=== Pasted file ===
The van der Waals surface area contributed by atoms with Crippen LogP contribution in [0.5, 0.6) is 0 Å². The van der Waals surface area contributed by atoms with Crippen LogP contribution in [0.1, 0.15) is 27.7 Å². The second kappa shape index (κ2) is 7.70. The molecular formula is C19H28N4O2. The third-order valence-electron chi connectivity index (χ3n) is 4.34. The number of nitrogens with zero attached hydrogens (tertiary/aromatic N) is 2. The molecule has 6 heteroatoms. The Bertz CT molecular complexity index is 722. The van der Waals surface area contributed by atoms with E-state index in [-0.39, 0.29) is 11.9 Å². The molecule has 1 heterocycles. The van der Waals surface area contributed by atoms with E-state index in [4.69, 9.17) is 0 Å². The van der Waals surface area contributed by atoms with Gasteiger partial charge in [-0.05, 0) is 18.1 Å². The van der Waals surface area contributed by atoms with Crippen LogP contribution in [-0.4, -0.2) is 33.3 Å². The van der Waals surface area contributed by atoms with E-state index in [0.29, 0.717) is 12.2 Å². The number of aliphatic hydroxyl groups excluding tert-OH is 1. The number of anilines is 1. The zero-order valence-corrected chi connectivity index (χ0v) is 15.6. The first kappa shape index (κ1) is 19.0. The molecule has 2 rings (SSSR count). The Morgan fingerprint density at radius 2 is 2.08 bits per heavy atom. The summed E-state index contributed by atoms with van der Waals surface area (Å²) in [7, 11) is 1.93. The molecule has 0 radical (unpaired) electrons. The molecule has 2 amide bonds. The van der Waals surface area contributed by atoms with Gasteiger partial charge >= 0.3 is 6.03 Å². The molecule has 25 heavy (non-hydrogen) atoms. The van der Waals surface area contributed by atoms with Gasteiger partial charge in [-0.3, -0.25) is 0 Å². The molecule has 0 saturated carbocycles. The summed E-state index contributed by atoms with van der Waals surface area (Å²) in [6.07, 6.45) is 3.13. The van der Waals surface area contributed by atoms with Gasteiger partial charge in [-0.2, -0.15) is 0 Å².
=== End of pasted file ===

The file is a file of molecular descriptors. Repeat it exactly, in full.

The van der Waals surface area contributed by atoms with Crippen LogP contribution in [0.5, 0.6) is 0 Å². The van der Waals surface area contributed by atoms with Crippen LogP contribution in [0.1, 0.15) is 27.7 Å². The second kappa shape index (κ2) is 7.70. The molecular formula is C19H28N4O2. The third-order valence-electron chi connectivity index (χ3n) is 4.34. The number of nitrogens with zero attached hydrogens (tertiary/aromatic N) is 2. The molecule has 6 heteroatoms. The Bertz CT molecular complexity index is 722. The van der Waals surface area contributed by atoms with E-state index in [-0.39, 0.29) is 11.9 Å². The molecule has 1 heterocycles. The van der Waals surface area contributed by atoms with E-state index in [4.69, 9.17) is 0 Å². The van der Waals surface area contributed by atoms with Gasteiger partial charge in [-0.05, 0) is 18.1 Å². The van der Waals surface area contributed by atoms with Crippen LogP contribution in [-0.4, -0.2) is 33.3 Å². The van der Waals surface area contributed by atoms with E-state index in [0.29, 0.717) is 12.2 Å². The number of aliphatic hydroxyl groups excluding tert-OH is 1. The number of anilines is 1. The zero-order valence-corrected chi connectivity index (χ0v) is 15.6. The first kappa shape index (κ1) is 19.0. The molecule has 2 rings (SSSR count). The Morgan fingerprint density at radius 2 is 2.08 bits per heavy atom. The summed E-state index contributed by atoms with van der Waals surface area (Å²) in [7, 11) is 1.93. The molecule has 0 radical (unpaired) electrons. The molecule has 2 amide bonds. The van der Waals surface area contributed by atoms with Gasteiger partial charge >= 0.3 is 6.03 Å². The molecule has 25 heavy (non-hydrogen) atoms. The van der Waals surface area contributed by atoms with Gasteiger partial charge in [-0.3, -0.25) is 0 Å². The molecule has 0 saturated carbocycles. The summed E-state index contributed by atoms with van der Waals surface area (Å²) in [6.07, 6.45) is 3.13. The van der Waals surface area contributed by atoms with Gasteiger partial charge in [-0.2, -0.15) is 0 Å².